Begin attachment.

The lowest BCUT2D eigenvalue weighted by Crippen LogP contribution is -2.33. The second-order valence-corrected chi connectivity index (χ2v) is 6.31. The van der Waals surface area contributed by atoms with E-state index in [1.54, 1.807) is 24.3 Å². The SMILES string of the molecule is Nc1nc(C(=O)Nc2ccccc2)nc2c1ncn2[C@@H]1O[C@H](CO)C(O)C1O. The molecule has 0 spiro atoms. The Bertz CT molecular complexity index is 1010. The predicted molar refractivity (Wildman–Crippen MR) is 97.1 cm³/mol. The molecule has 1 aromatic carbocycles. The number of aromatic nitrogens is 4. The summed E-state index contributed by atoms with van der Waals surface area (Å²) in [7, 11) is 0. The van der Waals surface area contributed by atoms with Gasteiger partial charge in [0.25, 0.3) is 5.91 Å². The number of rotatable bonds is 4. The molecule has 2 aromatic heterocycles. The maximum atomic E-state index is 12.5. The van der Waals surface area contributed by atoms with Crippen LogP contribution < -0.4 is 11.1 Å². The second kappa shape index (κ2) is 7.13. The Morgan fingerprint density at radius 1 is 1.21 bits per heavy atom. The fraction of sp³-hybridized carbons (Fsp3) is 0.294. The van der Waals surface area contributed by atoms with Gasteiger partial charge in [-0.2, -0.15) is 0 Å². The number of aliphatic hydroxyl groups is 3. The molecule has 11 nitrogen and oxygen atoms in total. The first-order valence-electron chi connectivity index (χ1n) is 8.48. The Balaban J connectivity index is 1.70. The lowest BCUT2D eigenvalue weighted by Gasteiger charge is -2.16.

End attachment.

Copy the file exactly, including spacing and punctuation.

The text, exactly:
The lowest BCUT2D eigenvalue weighted by Crippen LogP contribution is -2.33. The second-order valence-corrected chi connectivity index (χ2v) is 6.31. The van der Waals surface area contributed by atoms with E-state index in [1.54, 1.807) is 24.3 Å². The SMILES string of the molecule is Nc1nc(C(=O)Nc2ccccc2)nc2c1ncn2[C@@H]1O[C@H](CO)C(O)C1O. The molecule has 0 spiro atoms. The Bertz CT molecular complexity index is 1010. The predicted molar refractivity (Wildman–Crippen MR) is 97.1 cm³/mol. The molecule has 1 aromatic carbocycles. The number of aromatic nitrogens is 4. The summed E-state index contributed by atoms with van der Waals surface area (Å²) in [7, 11) is 0. The van der Waals surface area contributed by atoms with Gasteiger partial charge in [0.25, 0.3) is 5.91 Å². The number of rotatable bonds is 4. The molecule has 2 aromatic heterocycles. The maximum atomic E-state index is 12.5. The van der Waals surface area contributed by atoms with Crippen LogP contribution < -0.4 is 11.1 Å². The second kappa shape index (κ2) is 7.13. The Morgan fingerprint density at radius 1 is 1.21 bits per heavy atom. The fraction of sp³-hybridized carbons (Fsp3) is 0.294. The van der Waals surface area contributed by atoms with Gasteiger partial charge in [-0.2, -0.15) is 0 Å². The number of aliphatic hydroxyl groups is 3. The molecule has 11 nitrogen and oxygen atoms in total. The first-order valence-electron chi connectivity index (χ1n) is 8.48. The Balaban J connectivity index is 1.70. The lowest BCUT2D eigenvalue weighted by Gasteiger charge is -2.16.